“Vive le Québec... Vive le Québec LIBRE!”
“The problem with Québec is that it is full of Quebecers”
Québec (pronounciation /kəˈbɛk/ or /kwɪˈbɛk/), is a province in Eastern Canada whose population always had a rebellious attitude. Ever since the English conquered them in 1759 (because the Natives' tobacco made them cough and vomit during key battles), they see themselves as a distinct society, thanks to their affectation of being the only North Americans outside Ivy-League universities to mostly speak French. In fact, Québec sports a lot of outstanding traits. For example, it is the sole location in the world where you need to actually speak to someone before you know if you are going to be a racist towards him.
Quebecers are proudly defined by the province's system of free health care. And it's too bad about your father, but if he thought he really needed a lithotripter, he could always have traveled to British Columbia or claimed to be a dog.
Most Quebecers are opposed to the Afghan war, unlike their counterparts elsewhere in Canada. They are, however, quite favorable to camel imports from said country. They don't smoke Camels, though, as the pot produced in Québec is a source of national pride (Québec Gold). A single puff will make you laugh at a light pole for hours.
- 1 History/La Fantastique épopée
- 2 Notorious cities in Québec/Célèbres patelins du Québec
- 3 Economy/Économie
- 4 Politics/Les Mensonges
- 5 See also/Voir aussi
History/La Fantastique épopée
First contact/Premier contact
In 1534, Jacques Cartier naturally took the Macdonald-Cartier Freeway all the way to the Gaspé peninsula and planted a cross there. He quickly came to understand the place name as the party was greeted by (gaspe!) a flock of arrows shot by the Natives, who understand what happens to a neighborhood when swells in foppish dress start to arrive. But Cartier won them over by offering them mirrors, trinkets, and microbes, a technique that would prove successful for buying off brave warriors up and down the coast. The Natives felt guilty for their harsh welcome earlier and showered the explorers with beaver and bear furs. Cartier's men, for their part, got rid of the ruffles, put on the furs, and developed what the Natives called "street cred," even though, upon their return to Europe, they were thus mistaken for fierce animals and almost shot on sight.
Québec City founded/Ville de Québec fondée
In 1608, Champlain founded Québec City. He received another welcoming shower of beaver and bear furs, but was compelled to winter there by a particularly compelling beaver. When he and his crew were plagued by a new illness—the scurvy—the Natives' herbal lore came to the rescue. After smoking the said herb with a calumet, the men were better than cured, and the coincidental sight of little pink elephants was not displeasing at all. They set sail for home in the spring with a great load of the herb on board. Champlain and his remaining crew got lost numerous times on the way back to Europe, often sailing in circles and once returning to Québec (a mistake that they put to profit by replenishing their herb stock). An impromptu side trip to Maya let them hoard crates of chocolate, with which to fight the Munchies. The mere fact that they reached Europe safely is now referred to with veneration as the "Miracle on Ice."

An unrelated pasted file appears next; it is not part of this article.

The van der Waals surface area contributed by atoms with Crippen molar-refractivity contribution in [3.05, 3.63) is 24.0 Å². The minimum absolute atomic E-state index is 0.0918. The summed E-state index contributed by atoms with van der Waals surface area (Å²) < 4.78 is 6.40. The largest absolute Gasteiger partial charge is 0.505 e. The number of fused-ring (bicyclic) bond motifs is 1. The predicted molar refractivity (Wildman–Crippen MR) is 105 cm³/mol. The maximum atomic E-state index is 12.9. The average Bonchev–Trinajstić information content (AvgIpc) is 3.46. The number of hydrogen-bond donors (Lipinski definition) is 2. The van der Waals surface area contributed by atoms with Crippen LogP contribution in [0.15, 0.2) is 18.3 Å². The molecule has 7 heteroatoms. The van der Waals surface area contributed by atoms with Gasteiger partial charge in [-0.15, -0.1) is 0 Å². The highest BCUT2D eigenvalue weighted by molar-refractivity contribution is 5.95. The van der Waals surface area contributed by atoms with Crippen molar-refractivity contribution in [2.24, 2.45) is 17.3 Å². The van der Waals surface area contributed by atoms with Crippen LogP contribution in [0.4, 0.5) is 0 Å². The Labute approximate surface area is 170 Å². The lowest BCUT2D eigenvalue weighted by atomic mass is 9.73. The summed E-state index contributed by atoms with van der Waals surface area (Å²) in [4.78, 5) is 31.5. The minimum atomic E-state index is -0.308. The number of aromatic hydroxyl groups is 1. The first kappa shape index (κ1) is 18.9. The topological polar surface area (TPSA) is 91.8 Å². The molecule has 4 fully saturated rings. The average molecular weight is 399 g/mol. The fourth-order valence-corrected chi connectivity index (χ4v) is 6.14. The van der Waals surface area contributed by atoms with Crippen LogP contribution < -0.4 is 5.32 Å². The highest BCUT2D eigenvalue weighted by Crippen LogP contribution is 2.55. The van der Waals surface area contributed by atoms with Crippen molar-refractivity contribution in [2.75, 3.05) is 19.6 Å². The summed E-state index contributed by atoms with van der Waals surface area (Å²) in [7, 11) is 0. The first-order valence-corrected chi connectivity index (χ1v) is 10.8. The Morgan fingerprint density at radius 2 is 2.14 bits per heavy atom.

The King of France (Le king de France) sent his most beautiful and healthiest concubines—the fabled Filles du Roi—so that the settlers might produce the mightiest offspring possible, to endure the harsh conditions of the new land. This accounts for the amazingly healthy curves of modern-day Quebec women, while their rebellious attitude derives from the fact that many of the male ancestors were prisoners in France who were presented with two choices: either go and settle New France or rot in jail. Tough choice indeed.
The British victory/La crosse britannique
In 1759, the British Army began to fancy liberating the land that the Quebecers had previously liberated from the Natives. General Wolfe urged his French adversaries to surrender and leave. Montcalm, the leader of la Resistance, surprised no one more than himself (except every French historian since then), by famously retorting:
“I'll answer you by my cannons' mouths!”
The battle raged on for days when, in a surprising turn of events, the cannons' mouths all stopped shouting, due to the unexpected end of the supply of cannonballs. After a brief period of frenzied warfare using bowling balls, which also ran out, Montcalm—bitter, demoralized, and dead—conceded defeat.
Since that time, the English have tried everything to push the Quebecers into taking up English: subtle disapproval, mass deportations, and playing Céline Dion's songs in the cities at night. Sadly, some 250 years later, success is still somewhere around the next bend, as the stubborn Quebecers still speak La Langue de Audjjourdjj'hui.
The Patriots/Les Patriotes
In 1838, in what is still the most heroic act to grace the land, an uprising orchestrated by Les so-called Patriotes led to the adoption of a Declaration of Independence that guaranteed the exploited French equal rights—and affordable poutine. Papineau led his renegades to an overwhelming victory in the famous "The Battle of Saint-Denis." Armed with pitchforks and slingshots against rifles and cannons, they held their positions until the British finally stormed the mosh pit, outnumbering them 246 to one. The British cruelly set ablaze the church of St-Eustache where the last Patriots were hiding, turning them into crispened martyrs and establishing overcooked meat rescued with a dash of store-brand barbecue sauce as the regional breakfast. All that remains of this national landmark is the underground catacombs—the so-called Eustachian Tubes. Quebecers will never forget the Patriots, unless of course there's a good sitcom on TV tonight.
Notorious cities in Québec/Célèbres patelins du Québec
The major cities of Québec began as simple lumber camps and bunches of hunting shacks, and strive to retain their historical character.
The largest French-speaking city outside Paris, Montreal was named after the solid waste disposal area in the center of the island, euphemistically called "Mount Royal". The city's inhabitants are called Montréalais (literally: "Heirs of the Great Flying Moose"). One of the city's greatest attractions is the Oratoire Saint-Joseph, a religious landmark where vendors will sell you the authentic Shroud of Turin for a mere $200. (Two for $350!)